Leo Varadkar wins: Ireland set to install first openly gay Prime Minister

The 38-year-old son of an Indian immigrant will succeed Enda Kenny

Henry Austin
Friday 02 June 2017 19:45 BST
Leo Varadkar is to become first gay Irish Prime Minister

Ireland’s governing party Fine Gael has elected Leo Varadkar as its new leader, meaning the once-staunchly Catholic country will get its first openly gay prime minister.

The 38-year-old son of an Indian immigrant will also be the youngest-ever person to hold the office, succeeding Enda Kenny, 66, in a striking generational and social change.

Mr Varadkar overcame ministerial colleague Simon Coveney as expected, winning an overwhelming majority of support among the centre-right party’s politicians.

He is expected to be voted in as prime minister when parliament next sits on 13 June.

“If somebody of my age, of my mixed race background and of all the things that make up my character can potentially become leader of our country, then I think that sends out a message to every child born today that there is no office in Ireland that they can’t aspire to,” Mr Varadkar told Newstalk radio this week.

Although he has held three cabinet posts since 2011, Mr Varadkar is relatively inexperienced and was first elected in 2007. With the exception of Mr Kenny, every prime minister since the 1960s either served as finance or foreign minister prior to taking office.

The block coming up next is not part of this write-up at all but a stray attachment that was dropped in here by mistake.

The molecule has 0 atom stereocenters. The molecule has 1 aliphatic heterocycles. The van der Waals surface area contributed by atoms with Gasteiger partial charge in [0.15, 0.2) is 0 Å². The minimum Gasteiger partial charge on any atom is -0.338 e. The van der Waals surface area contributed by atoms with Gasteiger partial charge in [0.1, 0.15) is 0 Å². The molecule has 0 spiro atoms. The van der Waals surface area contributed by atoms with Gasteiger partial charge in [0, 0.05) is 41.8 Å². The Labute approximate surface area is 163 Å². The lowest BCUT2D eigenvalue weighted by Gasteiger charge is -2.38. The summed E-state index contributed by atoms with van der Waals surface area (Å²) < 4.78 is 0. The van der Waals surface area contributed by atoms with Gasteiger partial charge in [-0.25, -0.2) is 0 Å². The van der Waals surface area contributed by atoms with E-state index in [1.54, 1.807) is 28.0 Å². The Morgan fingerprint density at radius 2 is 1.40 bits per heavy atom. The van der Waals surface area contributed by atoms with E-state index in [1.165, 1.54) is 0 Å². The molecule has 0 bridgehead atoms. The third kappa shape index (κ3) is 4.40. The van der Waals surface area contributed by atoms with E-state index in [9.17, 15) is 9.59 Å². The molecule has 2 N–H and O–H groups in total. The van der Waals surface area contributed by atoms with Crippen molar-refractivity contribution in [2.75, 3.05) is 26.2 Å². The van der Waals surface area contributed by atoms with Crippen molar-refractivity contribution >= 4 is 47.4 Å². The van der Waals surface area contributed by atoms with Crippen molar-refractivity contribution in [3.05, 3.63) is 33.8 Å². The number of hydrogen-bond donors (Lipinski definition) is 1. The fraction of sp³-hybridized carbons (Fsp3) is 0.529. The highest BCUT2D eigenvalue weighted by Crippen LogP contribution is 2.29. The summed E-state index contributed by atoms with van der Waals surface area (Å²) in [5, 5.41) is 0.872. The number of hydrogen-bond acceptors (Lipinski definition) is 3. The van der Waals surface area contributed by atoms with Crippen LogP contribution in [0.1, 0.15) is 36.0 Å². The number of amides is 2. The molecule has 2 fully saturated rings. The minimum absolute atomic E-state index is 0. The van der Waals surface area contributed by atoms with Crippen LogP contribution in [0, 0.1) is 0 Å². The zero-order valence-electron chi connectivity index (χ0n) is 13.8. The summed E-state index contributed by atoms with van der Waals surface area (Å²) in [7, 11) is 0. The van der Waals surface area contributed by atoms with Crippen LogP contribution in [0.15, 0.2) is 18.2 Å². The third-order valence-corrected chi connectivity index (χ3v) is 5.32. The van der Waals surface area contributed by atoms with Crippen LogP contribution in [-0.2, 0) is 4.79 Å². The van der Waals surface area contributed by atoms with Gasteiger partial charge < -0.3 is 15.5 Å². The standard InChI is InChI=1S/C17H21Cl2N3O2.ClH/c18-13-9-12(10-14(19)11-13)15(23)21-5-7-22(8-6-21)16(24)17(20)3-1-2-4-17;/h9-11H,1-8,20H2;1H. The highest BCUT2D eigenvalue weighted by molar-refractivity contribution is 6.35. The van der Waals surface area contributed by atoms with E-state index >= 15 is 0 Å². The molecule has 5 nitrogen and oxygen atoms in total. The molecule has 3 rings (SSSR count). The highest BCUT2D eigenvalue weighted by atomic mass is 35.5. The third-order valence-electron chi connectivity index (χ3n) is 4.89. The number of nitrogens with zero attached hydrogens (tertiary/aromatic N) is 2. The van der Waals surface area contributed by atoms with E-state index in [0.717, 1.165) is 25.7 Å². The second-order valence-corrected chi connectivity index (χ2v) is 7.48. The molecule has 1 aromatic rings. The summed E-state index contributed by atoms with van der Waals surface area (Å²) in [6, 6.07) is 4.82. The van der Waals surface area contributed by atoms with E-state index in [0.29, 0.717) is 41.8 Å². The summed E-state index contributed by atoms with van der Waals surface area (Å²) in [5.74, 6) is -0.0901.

Mr Kenny sat in parliament for 35 years before his elevation. The Castlebar, Co Mayo, native led the party for 15 years and has been at the head of two governments for more than six years. He delayed his resignation on a number of occasions this year.

After six years of his steady stewardship, the focus has been on the stark change of style likely to follow the election of a minister known as a straight talker rather than on his sexuality, despite Ireland’s conservative culture.

Mr Varadkar’s Indian father, Ashok, moved to Ireland in the 1970s. The new premier had not been born when Mr Kenny, 66, was first elected as a member of parliament and comes from the generation hit hardest by Ireland’s economic meltdown. He owned an apartment that fell into negative equity at the turn of the decade.

He will also be a year younger than France’s Emmanuel Macron when he attends his first EU leaders summit later this month. But Mr Varadkar has been quick to point out that the favourite to become Austria’s new prime minister, Sebastian Kurz, is eight years younger.

“He’s a once-in-a-generation politician,” said Fine Gael member of parliament Jim Daly, echoing the comments of most of his colleagues who have placed high hopes in Varadkar.

Additional reporting by agencies

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